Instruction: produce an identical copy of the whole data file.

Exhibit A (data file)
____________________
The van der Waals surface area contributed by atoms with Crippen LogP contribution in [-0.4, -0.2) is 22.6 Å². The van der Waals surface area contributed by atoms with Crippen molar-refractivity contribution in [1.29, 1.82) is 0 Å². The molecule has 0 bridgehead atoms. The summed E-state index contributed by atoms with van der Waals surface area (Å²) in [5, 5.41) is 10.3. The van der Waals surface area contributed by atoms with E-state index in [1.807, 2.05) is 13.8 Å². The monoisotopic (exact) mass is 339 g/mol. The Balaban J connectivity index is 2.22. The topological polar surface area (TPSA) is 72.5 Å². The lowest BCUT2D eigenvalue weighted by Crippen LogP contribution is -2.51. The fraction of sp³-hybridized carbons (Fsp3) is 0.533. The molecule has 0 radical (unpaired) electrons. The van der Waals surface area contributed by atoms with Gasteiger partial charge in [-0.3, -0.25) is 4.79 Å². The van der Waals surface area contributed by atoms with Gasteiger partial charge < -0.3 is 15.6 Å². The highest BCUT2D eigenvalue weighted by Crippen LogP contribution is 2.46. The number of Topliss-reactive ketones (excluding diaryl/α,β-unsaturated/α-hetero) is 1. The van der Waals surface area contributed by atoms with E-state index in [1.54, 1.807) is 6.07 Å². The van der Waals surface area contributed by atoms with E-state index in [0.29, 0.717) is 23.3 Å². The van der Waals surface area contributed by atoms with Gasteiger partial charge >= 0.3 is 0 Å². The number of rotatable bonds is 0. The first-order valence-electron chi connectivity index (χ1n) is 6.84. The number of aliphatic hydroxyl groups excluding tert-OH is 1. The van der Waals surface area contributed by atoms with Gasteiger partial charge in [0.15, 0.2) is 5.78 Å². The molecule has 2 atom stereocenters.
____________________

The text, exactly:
The van der Waals surface area contributed by atoms with Crippen LogP contribution in [-0.4, -0.2) is 22.6 Å². The van der Waals surface area contributed by atoms with Crippen molar-refractivity contribution in [1.29, 1.82) is 0 Å². The molecule has 0 bridgehead atoms. The summed E-state index contributed by atoms with van der Waals surface area (Å²) in [5, 5.41) is 10.3. The van der Waals surface area contributed by atoms with E-state index in [1.807, 2.05) is 13.8 Å². The monoisotopic (exact) mass is 339 g/mol. The Balaban J connectivity index is 2.22. The topological polar surface area (TPSA) is 72.5 Å². The lowest BCUT2D eigenvalue weighted by Crippen LogP contribution is -2.51. The fraction of sp³-hybridized carbons (Fsp3) is 0.533. The molecule has 0 radical (unpaired) electrons. The van der Waals surface area contributed by atoms with Gasteiger partial charge in [-0.3, -0.25) is 4.79 Å². The van der Waals surface area contributed by atoms with Gasteiger partial charge < -0.3 is 15.6 Å². The highest BCUT2D eigenvalue weighted by Crippen LogP contribution is 2.46. The number of Topliss-reactive ketones (excluding diaryl/α,β-unsaturated/α-hetero) is 1. The van der Waals surface area contributed by atoms with E-state index in [1.54, 1.807) is 6.07 Å². The van der Waals surface area contributed by atoms with E-state index in [0.29, 0.717) is 23.3 Å². The van der Waals surface area contributed by atoms with Gasteiger partial charge >= 0.3 is 0 Å². The number of rotatable bonds is 0. The first-order valence-electron chi connectivity index (χ1n) is 6.84. The number of aliphatic hydroxyl groups excluding tert-OH is 1. The van der Waals surface area contributed by atoms with Gasteiger partial charge in [0.15, 0.2) is 5.78 Å². The molecule has 2 atom stereocenters.